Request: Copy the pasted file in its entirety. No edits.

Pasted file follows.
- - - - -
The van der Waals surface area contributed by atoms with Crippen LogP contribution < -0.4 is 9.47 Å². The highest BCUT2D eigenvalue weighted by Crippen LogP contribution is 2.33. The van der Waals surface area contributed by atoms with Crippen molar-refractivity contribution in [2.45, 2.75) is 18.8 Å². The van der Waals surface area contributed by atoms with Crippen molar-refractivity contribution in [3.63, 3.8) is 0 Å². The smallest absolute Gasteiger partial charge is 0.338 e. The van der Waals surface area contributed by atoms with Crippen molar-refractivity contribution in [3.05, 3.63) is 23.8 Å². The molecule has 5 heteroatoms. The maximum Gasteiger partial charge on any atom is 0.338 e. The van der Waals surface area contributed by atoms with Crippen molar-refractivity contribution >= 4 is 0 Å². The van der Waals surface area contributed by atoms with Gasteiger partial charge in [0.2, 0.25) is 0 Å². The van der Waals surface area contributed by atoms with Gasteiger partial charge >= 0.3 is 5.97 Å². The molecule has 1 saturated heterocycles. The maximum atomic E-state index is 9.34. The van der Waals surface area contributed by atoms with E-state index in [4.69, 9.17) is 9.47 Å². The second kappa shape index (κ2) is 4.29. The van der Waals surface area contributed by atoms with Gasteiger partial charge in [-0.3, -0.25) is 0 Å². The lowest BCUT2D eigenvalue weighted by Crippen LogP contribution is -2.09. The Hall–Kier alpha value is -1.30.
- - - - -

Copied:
The van der Waals surface area contributed by atoms with Crippen LogP contribution < -0.4 is 9.47 Å². The highest BCUT2D eigenvalue weighted by Crippen LogP contribution is 2.33. The van der Waals surface area contributed by atoms with Crippen molar-refractivity contribution in [2.45, 2.75) is 18.8 Å². The van der Waals surface area contributed by atoms with Crippen molar-refractivity contribution in [3.63, 3.8) is 0 Å². The smallest absolute Gasteiger partial charge is 0.338 e. The van der Waals surface area contributed by atoms with Crippen molar-refractivity contribution in [3.05, 3.63) is 23.8 Å². The molecule has 5 heteroatoms. The maximum Gasteiger partial charge on any atom is 0.338 e. The van der Waals surface area contributed by atoms with Crippen molar-refractivity contribution >= 4 is 0 Å². The van der Waals surface area contributed by atoms with Gasteiger partial charge in [0.2, 0.25) is 0 Å². The van der Waals surface area contributed by atoms with Gasteiger partial charge >= 0.3 is 5.97 Å². The molecule has 1 saturated heterocycles. The maximum atomic E-state index is 9.34. The van der Waals surface area contributed by atoms with E-state index in [4.69, 9.17) is 9.47 Å². The second kappa shape index (κ2) is 4.29. The van der Waals surface area contributed by atoms with Gasteiger partial charge in [-0.3, -0.25) is 0 Å². The lowest BCUT2D eigenvalue weighted by Crippen LogP contribution is -2.09. The Hall–Kier alpha value is -1.30.